Sunday, April 26, 2015

Richmond Man Watched Lincoln Conspirators Hang

By Steve Martin, April 12, 2015

A man who lived out his life in Richmond witnessed the assassination of President Abraham Lincoln and the burial of John Wilkes Booth. He also guarded the conspirators before their executions.

One of them was the first woman ever to be executed by the United States government. She was Mary Elizabeth Jenkins Surratt, a co-conspirator in the assassination of Lincoln. Surratt was a Southern sympathizer whose family relied on slave labor. She and the other subversives were pro-slavery white supremacists.

Richmond’s Harry Hoover guarded her. He later became a Palladium printer, who would retire in Richmond after the war. He wrote that he got to know Surratt well:

“I was in one of the detail of soldiers who guarded the Lincoln assassination conspirators, Mrs. Mary E. Surratt, David E. Herold, George A. Atzerodt, and Lewis (Payne) Powell… Some people have asked me why they executed Mrs. Surratt. She kept a rooming house on H Street, a place where the blinds and shades were always closed. No one ever came out of the house or went in. It was discovered in an alley back of her house… [that there] was a trapdoor which led into the house by passage underground. Here is where Booth, Herold, (Payne) Powell and Atzerodt planned the assassination of Mr. Lincoln and Secretary Seward and that is why she was executed, which in my opinion, was just… I remember her as a large boned, large bodied woman who could have easily passed herself upon a stranger as a man. Her forehead was broad, high and strong… Her nose was large, her mouth large and firm, her chin prominent and aggressive. Her manners were ladylike and she was wonderfully self-possessed.”

“Lincoln’s successor, President Johnson, approved the military commission’s report on July 5, 1865 that sentenced, in two days, Mary Surratt and the others ‘to be hanged by the neck until they were dead.’ Many people, including the hangman himself, expected Johnson to commute Surratt’s sentence to life imprisonment.

“The conspirators were to be executed at 1:30 p.m., on July 7.

“At noon on July 6, Mary Surratt was informed she would be hanged the next day. She wept profusely and was then joined shortly by a Roman Catholic priest, her daughter Anna, and a few friends. She was allowed to wear looser handcuffs and leg irons during this period, but was kept hooded.

“She spent the night praying and refused breakfast. Her friends were ordered to leave her at 10:00 on the morning of July 7, and her heavy manacles were replaced. She spent the final hours of her life with her priest.

“On July 7, 1865, around 1:15 p.m., a procession, headed by the nearly fainting Mary Surratt and consisting of the four condemned prisoners and many guards, walked through the courtyard past the condemned's newly dug graves, set up in plain sight of the gallows. They were led up the thirteen steps to the gallows where the four were to be hanged. Their hands were manacled and legs chained with heavy irons and 75-pound balls. Surratt had to be supported by two soldiers.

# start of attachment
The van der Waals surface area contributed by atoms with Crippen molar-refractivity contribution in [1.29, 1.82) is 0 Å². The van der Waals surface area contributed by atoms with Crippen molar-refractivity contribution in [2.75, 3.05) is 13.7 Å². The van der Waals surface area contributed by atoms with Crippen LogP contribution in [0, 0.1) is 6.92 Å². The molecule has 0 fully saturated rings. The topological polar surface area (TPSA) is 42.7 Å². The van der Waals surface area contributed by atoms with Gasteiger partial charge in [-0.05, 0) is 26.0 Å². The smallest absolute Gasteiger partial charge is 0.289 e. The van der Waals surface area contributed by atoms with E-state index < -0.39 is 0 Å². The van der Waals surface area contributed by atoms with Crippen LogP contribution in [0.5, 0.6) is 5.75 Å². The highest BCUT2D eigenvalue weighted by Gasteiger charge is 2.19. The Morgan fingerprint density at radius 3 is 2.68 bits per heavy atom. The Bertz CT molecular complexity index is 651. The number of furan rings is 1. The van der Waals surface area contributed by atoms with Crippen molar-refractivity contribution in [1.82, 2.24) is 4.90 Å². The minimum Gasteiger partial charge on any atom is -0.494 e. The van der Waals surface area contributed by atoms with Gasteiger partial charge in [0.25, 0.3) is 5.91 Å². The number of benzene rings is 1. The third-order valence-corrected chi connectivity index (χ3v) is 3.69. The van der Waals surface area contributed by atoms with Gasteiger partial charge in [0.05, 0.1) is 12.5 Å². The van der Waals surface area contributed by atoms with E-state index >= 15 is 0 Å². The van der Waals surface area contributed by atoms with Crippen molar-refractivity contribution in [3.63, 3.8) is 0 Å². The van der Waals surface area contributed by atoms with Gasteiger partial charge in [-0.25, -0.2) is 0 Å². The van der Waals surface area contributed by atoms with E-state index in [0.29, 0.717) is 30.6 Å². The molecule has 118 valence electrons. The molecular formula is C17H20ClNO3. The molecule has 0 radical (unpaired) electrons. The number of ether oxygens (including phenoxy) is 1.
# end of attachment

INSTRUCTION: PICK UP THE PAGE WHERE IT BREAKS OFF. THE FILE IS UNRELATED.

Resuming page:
“The actual gallows was on a ten-foot-high platform. The hangman had made Surratt's noose with five turns instead of the required seven because he had thought that the government should never hang a woman.

“The condemned were seated in chairs while their chains and shoes were removed and their wrists were tied together behind them, their arms were bound to their sides, and their ankles and thighs tied together.

“Instead of rope, white cloth was used.

“Surratt wore a long black dress and black veil. The doomed party was attended by several members of the clergy. In addition to the military personnel and various officials, one hundred civilian spectators with tickets were present to watch them die.

“From the scaffold, Powell pleaded, ‘Mrs. Surratt is innocent. She doesn't deserve to die with the rest of us!’

“The condemned were then moved up to the platform break, nooses were placed around their necks, and thin white cotton hoods were placed over their heads.

“Mary Surratt's last words, spoken to a guard as he put the noose around her neck, were purported to be, ‘please don't let me fall. Please don’t let me fall.’

“General Winfield Scott Hancock read out the death sentences in alphabetical order.

“Four members of Company F of the Fourteenth Veteran Reserves knocked out the supporting post, releasing the platform.

“The scaffolding of Mary Surratt’s life was dropped out from under her. She and the conspirators dropped about five or six feet, which killed Herold and Atzerodt instantly, but failed to kill Powell and John Surratt, who both slowly strangled to death in over five minutes of an agonizing expiration by slow strangulation. Mary Surratt was reported to have gagged out loud as she strained against her bonds, dangling in the noose. The official report states that she died the easiest.

“The body of Mary Surratt and those of the convicted conspirators were allowed to hang for 25 minutes, then unhooded so that their faces could be seen, and allowed to hang a further ten minutes before they were examined and pronounced dead.

“All of the bodies were placed on coffins, which were actually gun boxes, beside the gallows. They were again declared dead by doctors, and unceremoniously buried with their hoods back on and a glass vial containing their names to help identify the bodies for posterity.

“Several pieces of the rope that had ended Surratt's life and locks of her hair were sold as souvenirs to moneygrubbers.”

Four years later, Mary’s daughter Anna, pleaded with the federal government successfully for the return of her mother's remains. Today, Mary Surratt's body is buried in Mount Olivet Cemetery in Washington, D.C.

Image 1:  Mary Elizabeth Jenkins Surrat

Image 2: Mary Surratt on the Gallows



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